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This trademark stubbornness did not diminish over time. A protest organized by Singer a few decades later would firmly establish her as an outspoken leader. In 1977, Brighton Beach — the area to where she had since relocated — was succumbing to New York City’s fiscal crisis of the 1970s. Crumbling infrastructure and job losses forced middle-class families to move away, leaving abandoned buildings that were sometimes set on fire. Singer recalls one month when there were 13 muggings on her block alone.
Things reached a low point when her apartment building, where she still lives today, emptied out: “It’s a 96-unit building, so to wake up and find out that all your friends have moved to Long Island or New Jersey, it’s kind of sad!” Singer no longer recognized the idyllic community of her childhood, where she used to sleep on the beach, “cooled by the ocean breeze and unconcerned about crime.” Enough was enough.
She put up signs around the neighborhood to advertise a community meeting. Sixty people ended up attending. That weekend, Singer helped mobilize 500 or so residents for a protest against skyrocketing crime and a lack of police protection. Senior citizens — many carrying canes and walkers, others in wheelchairs — blocked traffic at the neighborhood’s main intersection for four hours. “We had the funniest little circle…. We were out there like crazy people.”
Singer, at that point divorced with two teenage children, was decades younger than many of her fellow concerned citizens. But with her bright-red cropped hair and her round, energetic face, she was the movement’s figurehead. (Nearly 36 years later, she looks the same.)
After she successfully convinced local police commissioners to patrol the area more frequently, a group of community members started meeting regularly at her apartment. Two years later, State Assembly member Chuck Schumer (now a senior New York State Senator) gave her a grant of $25,000 to open an office. And so the BNA was born.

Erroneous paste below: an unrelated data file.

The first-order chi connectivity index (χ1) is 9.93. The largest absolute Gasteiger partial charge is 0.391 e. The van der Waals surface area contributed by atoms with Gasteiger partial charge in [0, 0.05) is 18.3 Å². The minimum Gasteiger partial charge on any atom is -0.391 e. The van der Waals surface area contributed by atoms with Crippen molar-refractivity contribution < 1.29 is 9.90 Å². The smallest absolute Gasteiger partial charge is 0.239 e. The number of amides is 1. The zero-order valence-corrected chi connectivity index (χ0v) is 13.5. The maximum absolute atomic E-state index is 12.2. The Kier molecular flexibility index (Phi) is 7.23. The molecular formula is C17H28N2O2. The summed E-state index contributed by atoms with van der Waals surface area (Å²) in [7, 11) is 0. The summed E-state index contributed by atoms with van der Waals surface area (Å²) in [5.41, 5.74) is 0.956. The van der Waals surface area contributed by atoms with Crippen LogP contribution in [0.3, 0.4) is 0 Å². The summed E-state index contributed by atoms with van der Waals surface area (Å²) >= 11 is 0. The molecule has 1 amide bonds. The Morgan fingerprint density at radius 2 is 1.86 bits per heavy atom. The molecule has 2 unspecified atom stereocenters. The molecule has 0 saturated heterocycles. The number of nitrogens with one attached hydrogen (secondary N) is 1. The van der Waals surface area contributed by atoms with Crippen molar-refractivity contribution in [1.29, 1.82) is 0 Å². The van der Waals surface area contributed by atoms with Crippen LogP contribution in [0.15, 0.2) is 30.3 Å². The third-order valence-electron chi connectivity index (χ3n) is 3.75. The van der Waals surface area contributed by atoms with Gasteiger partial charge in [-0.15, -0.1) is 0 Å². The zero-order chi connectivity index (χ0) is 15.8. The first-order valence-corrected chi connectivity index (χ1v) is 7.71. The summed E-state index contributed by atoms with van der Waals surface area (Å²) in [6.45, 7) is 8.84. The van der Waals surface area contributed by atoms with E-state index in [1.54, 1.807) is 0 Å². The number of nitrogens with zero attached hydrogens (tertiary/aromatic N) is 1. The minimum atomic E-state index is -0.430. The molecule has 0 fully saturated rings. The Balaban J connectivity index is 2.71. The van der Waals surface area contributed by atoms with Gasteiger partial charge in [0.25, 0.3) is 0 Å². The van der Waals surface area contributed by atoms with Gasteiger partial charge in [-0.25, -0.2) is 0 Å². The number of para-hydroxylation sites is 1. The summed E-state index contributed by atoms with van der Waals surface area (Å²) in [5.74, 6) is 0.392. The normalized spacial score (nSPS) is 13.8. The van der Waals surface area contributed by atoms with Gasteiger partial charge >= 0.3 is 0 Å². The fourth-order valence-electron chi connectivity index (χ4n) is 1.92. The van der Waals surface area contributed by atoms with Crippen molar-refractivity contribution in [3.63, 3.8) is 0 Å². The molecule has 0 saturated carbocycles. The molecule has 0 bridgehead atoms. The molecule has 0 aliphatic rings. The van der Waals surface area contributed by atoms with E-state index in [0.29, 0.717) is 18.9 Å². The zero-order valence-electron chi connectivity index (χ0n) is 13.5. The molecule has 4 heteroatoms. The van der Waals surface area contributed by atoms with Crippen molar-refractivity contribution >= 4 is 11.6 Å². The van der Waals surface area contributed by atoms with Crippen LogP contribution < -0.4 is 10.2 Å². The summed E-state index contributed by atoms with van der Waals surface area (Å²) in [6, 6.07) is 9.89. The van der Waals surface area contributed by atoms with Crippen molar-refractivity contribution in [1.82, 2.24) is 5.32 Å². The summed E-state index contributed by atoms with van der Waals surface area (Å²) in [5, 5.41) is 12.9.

In the association’s early years, Singer pursued negligent landlords, encouraged voter registration and lobbied for the city to repair broken streetlights and potholes. As she became more established she sometimes advocated for commercial development to renew her neighborhood and took positions that appeared to favor developers, which ruffled some feathers. State Assembly member Alec Brook-Krasny, the first Soviet-born elected official in the United States, who represents Coney Island and Brighton Beach, says that not only did some people take odds with her positions, but they also didn’t like her style: “When she agrees with something, she is very loud, and you can hear her voice and her opinion everywhere. Some people might not like that, but I respect it.”
The neighborhood changed drastically when some 25,000 Soviet exiles moved there between 1977 and 1980 because of temporarily relaxed immigration policies in the USSR. Singer recalls walking through the neighborhood and hearing a new language: “What the hell is this? They were rude and pushy in the grocery stores, grabbing for toilet paper, not realizing it would still be there tomorrow.” It was hard to reach out to the growing Russian-speaking community; life in the Soviet Union made the people paranoid and suspicious. But when Singer successfully fought for the local precinct to hire Russian-speaking police for a more culturally competent force, her work started to achieve recognition.